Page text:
A circular relic was discovered in Chichen Itza is believed to be an ancient stone “scoreboard”

1661

An ancient stone “scoreboard” likely used in a soccer-like ball game was discovered at an archeological site in Mexico earlier this week, archaeologists said.

Found at the Mayan Chichen Itza site, researchers and archeologists said the circular stone’s diameter was just over 32 centimeters (or just over 12 inches) and it weighed 40 kilograms (about 88 pounds), according to a statement from Mexico’s National Institute of Anthropology and History on Twitter.

The stone, which is believed to be a kind of scoreboard, dates from between 800 AD and 900 AD.

“In this Mayan site, it is rare to find hieroglyphic writing, let alone a complete text,” said Francisco Perez, one of the archaeologists coordinating the investigation, according to Reuters.

The stone appears to show two figures in the center, with hieroglyphics surrounding the outer edge. One is wearing a feather headdress, and the other – presumed to be his opponent – is adorned with a “snake turban,” reserved for high-ranking individuals in Mayan society.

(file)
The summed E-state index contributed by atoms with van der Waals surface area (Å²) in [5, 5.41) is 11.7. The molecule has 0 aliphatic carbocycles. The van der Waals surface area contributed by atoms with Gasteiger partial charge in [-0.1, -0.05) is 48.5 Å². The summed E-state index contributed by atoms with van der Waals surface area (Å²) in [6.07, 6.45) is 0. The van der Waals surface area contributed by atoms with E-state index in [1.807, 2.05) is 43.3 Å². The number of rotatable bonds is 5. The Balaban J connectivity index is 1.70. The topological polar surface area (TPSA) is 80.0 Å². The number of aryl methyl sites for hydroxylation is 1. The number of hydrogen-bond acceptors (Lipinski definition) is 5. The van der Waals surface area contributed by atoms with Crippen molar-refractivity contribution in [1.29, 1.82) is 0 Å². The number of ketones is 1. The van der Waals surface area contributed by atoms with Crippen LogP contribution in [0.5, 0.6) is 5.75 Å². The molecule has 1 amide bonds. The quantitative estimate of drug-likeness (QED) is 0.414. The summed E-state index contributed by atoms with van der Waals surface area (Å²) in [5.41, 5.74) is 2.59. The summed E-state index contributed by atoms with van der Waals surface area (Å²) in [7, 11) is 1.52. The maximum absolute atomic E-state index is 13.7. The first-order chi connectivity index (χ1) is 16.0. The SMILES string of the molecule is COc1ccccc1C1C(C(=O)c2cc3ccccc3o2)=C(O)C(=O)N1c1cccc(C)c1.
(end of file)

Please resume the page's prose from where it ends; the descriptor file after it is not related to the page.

Experts are now in the process of analyzing and interpreting the stone and taking steps to prepare it for conservation.

A worker shows a circular-shaped Mayan scoreboard used for a ball game found at Chichen Itza's archaeological site during a news conference, in Merida, Mexico April 11, 2023.

A worker shows a circular-shaped Mayan scoreboard used for a ball game found at Chichen Itza’s archaeological site during a news conference, in Merida, Mexico April 11, 2023.REUTERS/Lorenzo Hernandez

Iconography experts identified the two figures on the stone as playing the ball game “pelota” — a team game played with a heavy rubber ball, according to the BBC.

Mesoamerican people played the ball game as a form of traditional practice, and it is thought to have had ritual connotations, per Reuters.

The Chichen Itza in the Yucatán peninsula of Mexico is a historical center of Mayan civilization, and it is a UNESCO World Heritage Site.

Source: Reuters

The Yucatan Post